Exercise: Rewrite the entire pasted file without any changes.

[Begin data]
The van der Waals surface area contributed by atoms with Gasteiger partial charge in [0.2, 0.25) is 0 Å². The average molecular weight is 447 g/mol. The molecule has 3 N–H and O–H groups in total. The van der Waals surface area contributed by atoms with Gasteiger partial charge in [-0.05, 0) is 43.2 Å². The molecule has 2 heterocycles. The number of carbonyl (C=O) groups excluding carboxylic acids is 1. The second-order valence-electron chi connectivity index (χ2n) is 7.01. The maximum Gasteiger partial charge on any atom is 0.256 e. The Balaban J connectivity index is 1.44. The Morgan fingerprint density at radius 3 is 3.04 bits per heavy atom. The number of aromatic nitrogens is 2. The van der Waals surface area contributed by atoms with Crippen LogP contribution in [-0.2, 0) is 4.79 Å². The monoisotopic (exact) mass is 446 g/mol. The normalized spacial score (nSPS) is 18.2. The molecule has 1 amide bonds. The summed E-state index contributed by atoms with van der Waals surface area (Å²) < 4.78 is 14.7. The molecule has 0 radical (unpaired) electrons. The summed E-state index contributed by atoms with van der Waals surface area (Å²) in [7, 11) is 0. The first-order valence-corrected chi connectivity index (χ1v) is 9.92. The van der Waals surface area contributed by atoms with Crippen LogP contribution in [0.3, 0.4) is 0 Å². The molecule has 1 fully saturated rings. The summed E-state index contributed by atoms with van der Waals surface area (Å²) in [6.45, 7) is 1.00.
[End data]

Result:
The van der Waals surface area contributed by atoms with Gasteiger partial charge in [0.2, 0.25) is 0 Å². The average molecular weight is 447 g/mol. The molecule has 3 N–H and O–H groups in total. The van der Waals surface area contributed by atoms with Gasteiger partial charge in [-0.05, 0) is 43.2 Å². The molecule has 2 heterocycles. The number of carbonyl (C=O) groups excluding carboxylic acids is 1. The second-order valence-electron chi connectivity index (χ2n) is 7.01. The maximum Gasteiger partial charge on any atom is 0.256 e. The Balaban J connectivity index is 1.44. The Morgan fingerprint density at radius 3 is 3.04 bits per heavy atom. The number of aromatic nitrogens is 2. The van der Waals surface area contributed by atoms with Crippen LogP contribution in [-0.2, 0) is 4.79 Å². The monoisotopic (exact) mass is 446 g/mol. The normalized spacial score (nSPS) is 18.2. The molecule has 1 amide bonds. The summed E-state index contributed by atoms with van der Waals surface area (Å²) < 4.78 is 14.7. The molecule has 0 radical (unpaired) electrons. The summed E-state index contributed by atoms with van der Waals surface area (Å²) in [7, 11) is 0. The first-order valence-corrected chi connectivity index (χ1v) is 9.92. The van der Waals surface area contributed by atoms with Crippen LogP contribution in [0.3, 0.4) is 0 Å². The molecule has 1 fully saturated rings. The summed E-state index contributed by atoms with van der Waals surface area (Å²) in [6.45, 7) is 1.00.